Author + information
- Erin D. Michos, MD, MHS⁎ ( and )
- Roger S. Blumenthal, MD
- ↵⁎Johns Hopkins Ciccarone Center for the Prevention of Heart Disease, Carnegie 568, 600 North Wolfe Street, Baltimore, Maryland 21287
We thank Dr. Plonk for his letter regarding our recent publication (1). We agree that the incident rates for the primary end point in the JUPITER (Justification for the Use of Statins in Primary Prevention: an Intervention Trial Evaluating Rosuvastatin) trial were overall moderate in this primary prevention trial (0.77 and 1.36 per 100 person-years of follow-up in the rosuvastatin and placebo groups, respectively) (2).
If we are interpreting Dr. Plonk's analyses correctly, he applied the 1.36% annual event rate found in the JUPITER placebo group equally across age groups in his table, only accounting for decreased life expectancy with age. However, the risk of cardiovascular events, many of which are nonfatal, also increases significantly with age (3). It appears that Dr. Plonk did not account for the increasing risk for the events with age when he stratified by age groups. Therefore, although the life expectancy is shorter at older ages, the risk of cardiovascular events is greater, which means the proportion that may benefit in the older age groups is likely greater than his table suggests.
The median age in the JUPITER clinical trial was 66 years, and the weighted median age group found in our NHANES (National Health and Nutrition Examination Survey) participants representative of the general U.S. population who met JUPITER eligibility was similar at 67 years (interquartile range 57 to 75 years; median age of 60 years for men and 74 years for women). Therefore, even when Dr. Plonk's estimates are used, a significant portion (∼20% to 25%) of eligible 55- to 75-year-old patients would likely benefit using this JUPITER strategy.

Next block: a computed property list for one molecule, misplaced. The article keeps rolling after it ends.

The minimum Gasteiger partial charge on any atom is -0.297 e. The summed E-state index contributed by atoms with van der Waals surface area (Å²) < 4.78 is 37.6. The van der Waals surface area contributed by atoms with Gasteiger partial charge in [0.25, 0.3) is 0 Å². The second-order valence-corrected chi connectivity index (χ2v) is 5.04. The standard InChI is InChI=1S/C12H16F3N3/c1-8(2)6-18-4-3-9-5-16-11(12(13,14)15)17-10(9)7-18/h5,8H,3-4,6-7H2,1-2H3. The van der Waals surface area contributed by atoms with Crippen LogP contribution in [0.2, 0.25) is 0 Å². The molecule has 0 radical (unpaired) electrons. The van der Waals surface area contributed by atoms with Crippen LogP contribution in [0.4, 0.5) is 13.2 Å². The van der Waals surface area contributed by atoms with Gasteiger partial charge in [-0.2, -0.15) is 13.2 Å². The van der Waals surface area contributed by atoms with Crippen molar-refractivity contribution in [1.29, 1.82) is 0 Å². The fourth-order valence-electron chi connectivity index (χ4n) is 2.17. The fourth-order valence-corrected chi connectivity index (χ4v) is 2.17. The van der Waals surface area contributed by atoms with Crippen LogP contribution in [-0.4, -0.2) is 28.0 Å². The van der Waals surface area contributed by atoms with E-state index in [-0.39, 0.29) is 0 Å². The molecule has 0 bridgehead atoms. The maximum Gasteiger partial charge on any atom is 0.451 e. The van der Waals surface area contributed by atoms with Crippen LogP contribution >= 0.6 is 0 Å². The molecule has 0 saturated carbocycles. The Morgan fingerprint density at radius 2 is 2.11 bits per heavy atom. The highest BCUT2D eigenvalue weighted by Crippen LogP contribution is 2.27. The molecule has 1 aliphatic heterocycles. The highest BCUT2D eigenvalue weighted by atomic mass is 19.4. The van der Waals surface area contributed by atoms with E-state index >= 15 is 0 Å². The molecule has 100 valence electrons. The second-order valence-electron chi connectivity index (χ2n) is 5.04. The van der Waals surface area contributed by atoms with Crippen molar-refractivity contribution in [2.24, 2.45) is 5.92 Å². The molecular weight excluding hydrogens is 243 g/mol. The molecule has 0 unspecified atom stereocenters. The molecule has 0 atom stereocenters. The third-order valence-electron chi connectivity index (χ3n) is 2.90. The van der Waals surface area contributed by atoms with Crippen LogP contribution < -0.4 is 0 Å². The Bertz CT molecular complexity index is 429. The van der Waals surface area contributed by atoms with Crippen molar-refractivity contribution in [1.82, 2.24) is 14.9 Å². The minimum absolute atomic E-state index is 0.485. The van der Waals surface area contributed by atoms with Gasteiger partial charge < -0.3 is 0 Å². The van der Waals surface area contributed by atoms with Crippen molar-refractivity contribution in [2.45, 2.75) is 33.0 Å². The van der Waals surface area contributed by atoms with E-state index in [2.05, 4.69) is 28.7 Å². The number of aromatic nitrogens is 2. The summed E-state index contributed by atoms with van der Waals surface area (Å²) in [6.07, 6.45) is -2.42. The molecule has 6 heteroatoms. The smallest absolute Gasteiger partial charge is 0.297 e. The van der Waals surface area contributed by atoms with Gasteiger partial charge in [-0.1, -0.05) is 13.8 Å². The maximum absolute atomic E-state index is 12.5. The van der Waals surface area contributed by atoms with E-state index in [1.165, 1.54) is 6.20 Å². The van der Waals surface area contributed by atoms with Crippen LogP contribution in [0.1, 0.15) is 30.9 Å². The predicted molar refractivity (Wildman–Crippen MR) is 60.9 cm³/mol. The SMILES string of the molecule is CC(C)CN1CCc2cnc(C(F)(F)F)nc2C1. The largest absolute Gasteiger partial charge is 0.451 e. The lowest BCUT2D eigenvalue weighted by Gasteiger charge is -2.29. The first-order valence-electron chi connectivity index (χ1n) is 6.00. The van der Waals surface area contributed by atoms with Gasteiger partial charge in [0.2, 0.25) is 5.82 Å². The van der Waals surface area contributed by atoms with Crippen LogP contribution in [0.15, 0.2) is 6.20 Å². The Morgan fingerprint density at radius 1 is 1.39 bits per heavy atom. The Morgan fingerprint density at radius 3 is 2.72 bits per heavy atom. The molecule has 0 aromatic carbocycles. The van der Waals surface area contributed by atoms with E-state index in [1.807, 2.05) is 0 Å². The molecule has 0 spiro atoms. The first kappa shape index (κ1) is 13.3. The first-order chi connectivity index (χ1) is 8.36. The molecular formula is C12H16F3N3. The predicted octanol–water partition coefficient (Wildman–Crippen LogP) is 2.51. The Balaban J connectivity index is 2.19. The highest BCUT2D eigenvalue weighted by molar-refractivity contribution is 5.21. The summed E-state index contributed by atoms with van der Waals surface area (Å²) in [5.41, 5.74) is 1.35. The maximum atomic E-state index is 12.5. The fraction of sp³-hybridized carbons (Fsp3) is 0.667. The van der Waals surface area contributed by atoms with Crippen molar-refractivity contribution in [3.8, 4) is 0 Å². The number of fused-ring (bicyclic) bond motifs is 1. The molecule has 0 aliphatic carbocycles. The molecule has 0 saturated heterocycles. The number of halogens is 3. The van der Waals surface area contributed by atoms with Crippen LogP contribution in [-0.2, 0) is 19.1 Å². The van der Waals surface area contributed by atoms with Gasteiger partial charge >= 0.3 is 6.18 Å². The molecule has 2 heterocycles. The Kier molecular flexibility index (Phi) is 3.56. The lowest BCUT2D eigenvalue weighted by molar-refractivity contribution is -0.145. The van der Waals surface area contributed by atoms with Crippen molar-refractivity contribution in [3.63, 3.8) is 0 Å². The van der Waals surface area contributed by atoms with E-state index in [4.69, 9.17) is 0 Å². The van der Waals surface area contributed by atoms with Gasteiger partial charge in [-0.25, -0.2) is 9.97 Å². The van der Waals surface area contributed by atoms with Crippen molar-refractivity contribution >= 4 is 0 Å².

Furthermore, in JUPITER trial, there are >5,500 patients >70 years of age, and that subgroup had a highly significant ∼40% reduction in the trial primary end point (95% confidence interval: 0.45 to 0.82) with about a 2-year average follow-up time (Dr. Paul M. Ridker, personal communication, April 8, 2009). The purpose of our analyses was simply to estimate the number of U.S. adults who would meet the JUPITER eligibility criteria. By increasing decades of age (50 to 59 years, 60 to 69 years, 70 to 79 years, 80 to 89 years), we estimate by using NHANES data that 29.4%, 27.8%, 28.1%, and 14.7% respectively, would meet JUPITER eligibility criteria. Certainly the decision whether to initiate statin therapy should be made on a patient-specific basis, and statin therapy may not be indicated in those patients who are unlikely to benefit if their risk from other competing comorbities exceeds their cardiovascular risk. The role of how to incorporate high-sensitivity C-reactive protein levels in low-density lipoprotein cholesterol goal assignment will likely be addressed in the upcoming Adult Treatment Panel IV guidelines.
- American College of Cardiology Foundation
- Michos E.D.,
- Blumenthal R.S.
- American Heart Association American Stroke Association